14. Slightly off topic. Just was looking at the SOI daily figures and noticed that there was a cycle of about 14 days. Thought it could be due to the position of the moon which effects tides. So looked at the tides for Darwin -can download daily tide data for this year and last few years (SOI based on pressure difference between Darwin and Tahiti) Seems like the tides do have a similar cycle and that is related to the position of the moon. Has anyone looked at the relation of SOI/ El Nino to tides/ position of moon (and other planets)?
    I will search for Tahiti tides and then look at changes.

  15. cementafriend says: September 20, 2015 at 2:07 am

    “Slightly off topic. Just was looking at the SOI daily figures and noticed that there was a cycle of about 14 days. Thought it could be due to the position of the moon which effects tides. So looked at the tides for Darwin -can download daily tide data for this year and last few years (SOI based on pressure difference between Darwin and Tahiti) Seems like the tides do have a similar cycle and that is related to the position of the moon. Has anyone looked at the relation of SOI/ El Nino to tides/ position of moon (and other planets)? I will search for Tahiti tides and then look at changes.”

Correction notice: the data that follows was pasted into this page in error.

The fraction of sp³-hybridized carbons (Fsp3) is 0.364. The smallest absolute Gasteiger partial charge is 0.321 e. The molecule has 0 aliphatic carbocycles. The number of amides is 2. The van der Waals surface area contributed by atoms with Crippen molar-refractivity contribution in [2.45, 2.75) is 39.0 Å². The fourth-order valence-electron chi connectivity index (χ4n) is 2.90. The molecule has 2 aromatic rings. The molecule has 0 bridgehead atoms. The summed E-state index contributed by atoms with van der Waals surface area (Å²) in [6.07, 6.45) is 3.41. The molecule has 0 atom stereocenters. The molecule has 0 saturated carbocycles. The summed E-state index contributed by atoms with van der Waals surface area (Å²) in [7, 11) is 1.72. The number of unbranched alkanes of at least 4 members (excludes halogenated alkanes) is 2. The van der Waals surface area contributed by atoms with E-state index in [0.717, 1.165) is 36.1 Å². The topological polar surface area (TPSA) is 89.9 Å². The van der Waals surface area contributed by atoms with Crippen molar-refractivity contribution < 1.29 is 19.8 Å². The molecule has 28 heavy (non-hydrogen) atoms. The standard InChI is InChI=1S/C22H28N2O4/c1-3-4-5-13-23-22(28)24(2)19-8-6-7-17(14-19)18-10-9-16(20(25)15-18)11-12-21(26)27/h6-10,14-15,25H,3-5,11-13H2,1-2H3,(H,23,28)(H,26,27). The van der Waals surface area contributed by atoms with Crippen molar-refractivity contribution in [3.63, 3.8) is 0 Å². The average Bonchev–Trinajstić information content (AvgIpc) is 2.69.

Just the flip side! The Moon has even a greater effect on Earth things not anchored down. The oceans and all parts of our atmosphere. The recent work of Paul Vaughn and Ian Wilson, trying to figure how to measure such may be rewarding! To me it looks like double sideband suppressed carrier modulation of Earth’s position, with lotsa noise! The sidebands are +/- deviations of some hard to detect suppressed Lunar frequency. Such modulation can cause abrupt flips in phase motion of the loosely coupled Ocean and Atmosphere!